Typographic Synthesizer Makes Fonts Like Music
February 22nd, 2008
This unconventional design tool provides a unique way to create new typefaces. Working somewhat like an analog music synthesizer, knobs and button pushes influence the shape of your font characters.
Designed by Rob Meek and Frank Müller, the Meek FM Typographic Synthesizer uses a custom controller device along with special software to allow manipulation of typography as you adjust the controls. The system reads in a standard PostScript typeface, then lets the “musician” dynamically adjust parameters to create new fonts.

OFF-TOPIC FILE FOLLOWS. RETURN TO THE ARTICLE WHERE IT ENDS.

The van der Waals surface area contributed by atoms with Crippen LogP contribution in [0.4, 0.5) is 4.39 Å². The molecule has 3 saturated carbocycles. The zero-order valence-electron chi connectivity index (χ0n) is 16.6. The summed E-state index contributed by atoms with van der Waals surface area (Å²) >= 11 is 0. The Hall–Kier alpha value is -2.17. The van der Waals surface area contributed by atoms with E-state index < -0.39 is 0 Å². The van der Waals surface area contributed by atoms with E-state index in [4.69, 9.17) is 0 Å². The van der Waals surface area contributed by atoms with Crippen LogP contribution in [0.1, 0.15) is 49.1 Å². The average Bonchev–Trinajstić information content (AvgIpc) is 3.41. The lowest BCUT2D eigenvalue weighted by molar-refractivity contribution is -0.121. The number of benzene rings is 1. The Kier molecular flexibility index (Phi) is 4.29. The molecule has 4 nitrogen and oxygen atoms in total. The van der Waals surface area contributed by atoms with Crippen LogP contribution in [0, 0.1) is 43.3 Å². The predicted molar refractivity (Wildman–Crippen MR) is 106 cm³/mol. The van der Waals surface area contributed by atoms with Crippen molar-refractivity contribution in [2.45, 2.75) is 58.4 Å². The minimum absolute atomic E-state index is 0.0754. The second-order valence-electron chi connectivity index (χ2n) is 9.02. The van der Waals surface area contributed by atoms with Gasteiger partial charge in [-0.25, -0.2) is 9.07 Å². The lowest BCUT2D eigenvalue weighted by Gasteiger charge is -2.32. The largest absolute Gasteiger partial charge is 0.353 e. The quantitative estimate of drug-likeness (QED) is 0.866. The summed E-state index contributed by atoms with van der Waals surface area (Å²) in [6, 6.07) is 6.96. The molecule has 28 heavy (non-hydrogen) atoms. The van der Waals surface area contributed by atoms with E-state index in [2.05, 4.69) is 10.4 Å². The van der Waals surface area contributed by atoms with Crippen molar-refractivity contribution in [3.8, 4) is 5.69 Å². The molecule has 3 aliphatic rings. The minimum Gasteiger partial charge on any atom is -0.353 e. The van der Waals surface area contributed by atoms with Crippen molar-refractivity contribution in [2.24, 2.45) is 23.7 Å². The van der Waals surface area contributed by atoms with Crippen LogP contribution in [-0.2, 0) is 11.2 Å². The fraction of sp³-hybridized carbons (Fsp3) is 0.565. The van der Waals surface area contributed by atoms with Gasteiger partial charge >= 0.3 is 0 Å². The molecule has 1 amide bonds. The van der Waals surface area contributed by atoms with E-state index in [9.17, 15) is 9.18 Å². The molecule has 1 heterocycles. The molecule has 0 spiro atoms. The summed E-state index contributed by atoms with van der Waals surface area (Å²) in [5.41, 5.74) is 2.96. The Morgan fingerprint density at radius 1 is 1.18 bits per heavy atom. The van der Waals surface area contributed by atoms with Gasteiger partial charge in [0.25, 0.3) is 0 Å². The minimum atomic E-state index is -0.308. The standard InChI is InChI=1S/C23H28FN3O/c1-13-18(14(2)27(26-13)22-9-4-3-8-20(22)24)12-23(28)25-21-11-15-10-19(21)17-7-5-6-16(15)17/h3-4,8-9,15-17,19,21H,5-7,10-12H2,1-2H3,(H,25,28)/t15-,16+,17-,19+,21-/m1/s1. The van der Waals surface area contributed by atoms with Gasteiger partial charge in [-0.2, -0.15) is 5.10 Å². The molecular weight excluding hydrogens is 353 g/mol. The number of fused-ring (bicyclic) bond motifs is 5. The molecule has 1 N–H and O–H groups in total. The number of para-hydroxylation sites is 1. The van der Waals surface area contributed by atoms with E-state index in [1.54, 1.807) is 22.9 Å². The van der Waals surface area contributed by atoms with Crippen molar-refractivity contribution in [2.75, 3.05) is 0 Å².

The controller lets users adjust parameters such as the size of font serifs, horizontal/vertical scale, add distortion and a number of other attributes, all guided by audio feedback to get you in a creative mood. Check out the video clip below to see the Meek FM in action.
Once you’ve applied modifications to a single character in the typeface, the same parameters can be instantly applied to all the other characters, and then the font can be saved for future use.
Very cool stuff indeed. After all, what was the last time you saw a synthesizer with knobs that say “Serif Length” or “Glyph Rotate”?
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